Please find the original call here.

Submission deadline: 1 May 2019

Special Issue of the Revue d'Economie Politique on "The role of workshops, seminars and conferences in the history of economic thought"

There are very few history of contemporary economics articles which make no mention, as a background, of an important conference, workshop or seminar. Yet, there are very few articles taking them as the central protagonist. Turning this pervasive background into an object of study is the purpose of a forthcoming special issue of the Revue d’Economie Politique, one of the major French economic journals, for which we solicit contributions.

It seems that economic ideas, models and practices are largely developed, challenged and disseminated through weekly seminars, seasonal workshops and annual or landmark conferences. The annual ASSA/AEA conference has been a focal point for US-based economists for more than a century, and their summers are now often spent attending NBER field summer schools. The methodology of economics, concepts of equilibrium, growth, interest rates and dynamics were debated in famous private gathering including the Vienna circle, Menger’s seminar or Keynes’s Cambridge circus. International and national economic policies are decided in famous venues such as the Bretton Woods conference, as well as political philosophies. Neoliberalism famously emerged from the Walter Lippman colloquium and consolidated through annual Mont Pelerin conferences. Expected utility theory was both stabilized and destabilized as the major postwar rational decision theory framework during a famous Conférence sur le Risque organized in Paris in 1952 by Maurice Allais. Decision theory, game-theoretic models, as well as all sorts of mathematical applications to micro and macroeconomics were dissected throughout a multi-week long Stanford summer workshop organized by the Institute for Mathematical Studies in Social Science (now Stanford Institute for Theoretical Economics) under the leadership of Mordecai Kurz since the 1970s. It took three Santa Fe seminars on The Economy as an Evolving Complex Systemin 1987, 1996 and 2001 to shape a new field, complexity economics. Macroeconomic models have been debated during the regular meetings of the Brookings panel and the Carnegie-Rochester and NBER workshops. Outside the United States, the Roy-Malinvaud seminar has long remained the reference for French economists, attracting many colleagues from all over the world. These are just a few examples.

In spite of such ubiquity, conferences, seminars and workshops have hardly be used as telescopes to study “science in action,” the state of a debate or a field at a given moment of time, even less as threads to track the dissemination of an idea, a model or a practice or the transformation of a field: notable exceptions include Till Düppe and Roy Weintraub (2014), who locate the birth of a new scientific culture in economics as well as a new set of tools in the 1949Activity Analysis conference organized by the Cowles Commission, one that wasn’t, at that time, perceived as a watershed. Aurélien Goutsmedt (2017) uses the 1978 macroeconomics conference organized by the Federal Reserve Bank of Boston to contextualize Robert Lucas and Thomas Sargent’s attack on Keynesian macroeconomics. Neither has the direct role played by gathering with various organizations, lengths, recurrence, etc., in the development of economics been investigated. Two exceptions is Ross Emmett’s (2011) examination of the role played by the set of workshops established by 1950s and 1960s Chicago economists in the sharpening of their tools and approaches, and the quantitative analysis thatElliott Ash, Daniel Chen & Sureh Naidu (2018) run to analyze the effect of Henry Manne’s law & economics training program for US federal judges on criminal sentences.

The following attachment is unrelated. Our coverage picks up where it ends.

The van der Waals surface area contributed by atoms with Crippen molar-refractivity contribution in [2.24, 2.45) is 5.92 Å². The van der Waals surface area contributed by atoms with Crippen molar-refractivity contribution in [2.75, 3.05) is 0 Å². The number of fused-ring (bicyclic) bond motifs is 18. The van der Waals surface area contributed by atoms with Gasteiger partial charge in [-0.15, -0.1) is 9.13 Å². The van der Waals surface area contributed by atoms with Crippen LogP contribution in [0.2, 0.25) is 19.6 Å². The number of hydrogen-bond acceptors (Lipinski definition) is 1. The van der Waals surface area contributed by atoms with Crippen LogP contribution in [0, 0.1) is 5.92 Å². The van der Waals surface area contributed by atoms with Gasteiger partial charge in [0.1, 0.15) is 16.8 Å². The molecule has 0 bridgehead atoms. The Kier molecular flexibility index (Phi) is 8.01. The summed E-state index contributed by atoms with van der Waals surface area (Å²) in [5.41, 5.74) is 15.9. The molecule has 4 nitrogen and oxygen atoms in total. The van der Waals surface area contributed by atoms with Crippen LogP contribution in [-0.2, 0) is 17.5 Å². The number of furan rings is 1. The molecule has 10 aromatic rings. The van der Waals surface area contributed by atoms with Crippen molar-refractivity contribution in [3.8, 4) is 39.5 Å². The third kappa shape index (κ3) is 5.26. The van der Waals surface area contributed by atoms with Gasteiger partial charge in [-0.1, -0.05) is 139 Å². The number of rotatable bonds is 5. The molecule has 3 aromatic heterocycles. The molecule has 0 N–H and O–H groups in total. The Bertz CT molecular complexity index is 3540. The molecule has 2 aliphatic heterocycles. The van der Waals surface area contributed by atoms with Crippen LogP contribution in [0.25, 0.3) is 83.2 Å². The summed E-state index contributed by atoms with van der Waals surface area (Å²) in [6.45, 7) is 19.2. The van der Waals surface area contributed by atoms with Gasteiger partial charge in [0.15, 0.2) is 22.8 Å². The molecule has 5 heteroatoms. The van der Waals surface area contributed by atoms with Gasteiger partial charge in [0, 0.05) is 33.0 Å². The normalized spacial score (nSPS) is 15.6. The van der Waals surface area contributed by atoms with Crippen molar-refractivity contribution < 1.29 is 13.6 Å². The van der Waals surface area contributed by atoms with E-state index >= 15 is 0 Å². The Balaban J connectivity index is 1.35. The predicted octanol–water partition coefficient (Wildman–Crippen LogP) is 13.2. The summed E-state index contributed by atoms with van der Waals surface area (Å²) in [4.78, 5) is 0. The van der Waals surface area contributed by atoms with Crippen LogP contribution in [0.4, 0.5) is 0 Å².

This leaves a sizeable range of questions unanswered. Contributions can be of qualitative and/or quantitative nature, focus on what these objects reveal or what they create, and deal with questions including but not limited to:

  1. What are the purposes of workshops, conferences and seminars in economics? Are they primarily intellectual or institutional? Is it about communicating research and to whom? How much are workshops and conferences oriented toward academics, journalists, policy-makers? Is it about debating, structuring a community, recruiting, targeted at minorities, helping doctoral students master tools? Are they focused on laying out disagreement or reaching agreements, brainstorming new ideas or stabilizing paradigms? Do they play a special role in interdisciplinary ventures?
  2. Is there any difference in format, purposes, uses and cultures across sciences (say economics as compared with physics, psychology, philosophy, etc.), across fields (does macroeconomics rely on workshops more than, say, development economics or public finance?), across places and types of institutions?
  3. To what extent do organizational features of conferences, workshop and seminars matter: recurrence, closed or opened, size, formal or informal, turnover, share of juniors and seniors, share of academic vs non-academic, type of funding, location, set up, discussants, keynotes, etc.
  4. How to evaluate the legacy of a conference, a workshop or seminar: which output is a relevant proxy? A volume, consistent set of papers, an agenda, a series of grants, some textbooks or curricula? Is it possible at all to track a workshop’s influence, and how so

Paper proposals (one to two pages) should be sent to Beatrice Cherrier and Aurelien Saidi.

Submission deadline: 31 May 2019

World Interdisciplinary Network for Institutional Research (WINIR): "Global Capitalism and its National Varieties in an Era of Crisis" (London, Dec. 2019)

16-18 December 2019 | London, UK